Imagine a child has cancer, your child. Yes, the cancer cells are in your child. Make her your daughter. Make her eight, a third grader. If you don’t have a child think of it this way: an eight-years-old is an oasis. No babyhood with its attendant diapers or fears. No tweeniness, with its attendant battles and sass. That moment when the tiny being you made is just on the verge of taking care of herself.

Now give that daughter cancer. A tumor. A big one. Make it about two pounds. Imagine a loaf of bread or a brick of cheddar cheese. That’s how the surgeon is going to describe it to you. And add that said tumor has exploded inside your child’s body, spreading malignant liquid throughout her peritoneum, a word you never thought about much. Imagine waiting for the pathology to come back.

Now consider this list: surgery, recovery, radiation, chemotherapy, lung biopsy, scans, scans, scans. In your mind, build your life of these words. Add nausea, tantrums. Cut out employment. In this experiment, you don’t get to have that anymore. Forget your house too because the only place your daughter can get treatment is 360 miles from your home. Forget haircuts and exercise as well.

Do you feel uncomfortable? If this experiment was not in your mind, but instead a reality in your child’s body, could you sleep? Add small moments of relief. Name them “social worker,” “child life counselor,” “pediatric oncology nurse.” If you are lucky you have devoted friends and family. If not, imagine this all being twenty times worse for you.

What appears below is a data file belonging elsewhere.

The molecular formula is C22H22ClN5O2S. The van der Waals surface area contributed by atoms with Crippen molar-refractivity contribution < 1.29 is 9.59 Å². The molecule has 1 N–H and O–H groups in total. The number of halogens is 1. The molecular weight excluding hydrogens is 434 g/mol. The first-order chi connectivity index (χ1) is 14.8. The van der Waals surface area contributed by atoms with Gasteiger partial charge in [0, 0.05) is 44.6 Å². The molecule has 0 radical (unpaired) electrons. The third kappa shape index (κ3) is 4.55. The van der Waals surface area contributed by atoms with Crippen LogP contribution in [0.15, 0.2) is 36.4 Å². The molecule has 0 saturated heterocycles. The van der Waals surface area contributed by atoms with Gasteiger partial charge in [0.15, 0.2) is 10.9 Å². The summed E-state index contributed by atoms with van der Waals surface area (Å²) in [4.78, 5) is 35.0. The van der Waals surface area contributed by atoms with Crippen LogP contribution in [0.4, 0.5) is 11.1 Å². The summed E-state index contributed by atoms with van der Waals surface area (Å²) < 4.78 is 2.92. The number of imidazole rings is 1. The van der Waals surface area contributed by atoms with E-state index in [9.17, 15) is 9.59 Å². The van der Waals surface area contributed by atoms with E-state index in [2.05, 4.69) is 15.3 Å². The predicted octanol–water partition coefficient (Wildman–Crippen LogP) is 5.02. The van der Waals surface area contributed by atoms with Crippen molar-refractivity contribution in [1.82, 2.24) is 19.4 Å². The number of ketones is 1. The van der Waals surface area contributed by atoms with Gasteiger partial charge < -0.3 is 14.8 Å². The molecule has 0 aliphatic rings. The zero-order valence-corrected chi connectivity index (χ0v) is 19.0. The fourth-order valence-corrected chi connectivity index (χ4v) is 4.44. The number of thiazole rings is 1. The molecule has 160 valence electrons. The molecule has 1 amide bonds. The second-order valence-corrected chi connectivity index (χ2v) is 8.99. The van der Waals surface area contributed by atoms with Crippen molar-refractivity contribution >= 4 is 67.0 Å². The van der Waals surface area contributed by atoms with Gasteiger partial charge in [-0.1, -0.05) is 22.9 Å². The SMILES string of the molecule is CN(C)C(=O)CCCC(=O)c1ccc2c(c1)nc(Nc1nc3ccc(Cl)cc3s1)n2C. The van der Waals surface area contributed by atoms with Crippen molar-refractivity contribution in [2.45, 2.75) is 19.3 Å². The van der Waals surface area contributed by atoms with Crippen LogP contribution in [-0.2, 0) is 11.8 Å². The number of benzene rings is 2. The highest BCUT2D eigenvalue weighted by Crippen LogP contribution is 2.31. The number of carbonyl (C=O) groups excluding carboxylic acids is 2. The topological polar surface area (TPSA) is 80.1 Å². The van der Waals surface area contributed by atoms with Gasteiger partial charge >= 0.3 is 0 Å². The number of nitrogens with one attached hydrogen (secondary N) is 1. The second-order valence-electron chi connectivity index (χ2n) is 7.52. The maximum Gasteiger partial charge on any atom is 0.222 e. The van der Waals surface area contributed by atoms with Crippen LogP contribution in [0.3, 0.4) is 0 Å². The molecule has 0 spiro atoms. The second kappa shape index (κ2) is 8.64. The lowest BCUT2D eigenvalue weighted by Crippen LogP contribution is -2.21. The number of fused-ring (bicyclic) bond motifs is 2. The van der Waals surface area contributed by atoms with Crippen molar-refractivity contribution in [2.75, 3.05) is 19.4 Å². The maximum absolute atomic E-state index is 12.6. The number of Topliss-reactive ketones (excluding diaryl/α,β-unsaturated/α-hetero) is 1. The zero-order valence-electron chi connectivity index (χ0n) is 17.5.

More relief: this experiment is set after March 23, 2010, the day former President Obama signed the Affordable Care Act into law. Remember, it’s December 2014. You don’t know yet whether your child is going to survive because the pathology hasn’t come back, but you at least know if she does live, at least she won’t wear a scarlet C the rest of her life. At least she will be able to get insurance to cover her later in life. And she will need coverage because she will always have a higher risk of secondary cancers, and her one kidney will require life-long visits to a nephrologist. But because her cancer appeared in the post-ACA world, at least this child would still be a person and not a walking pre-existing condition.

If she lives, you will be able to let her go into the world and be an adult without fretting over her impending medical-billing-induced financial ruin. Try to convince yourself this is “lucky” for her. When your child has cancer, even a relief that small and hypothetical helps.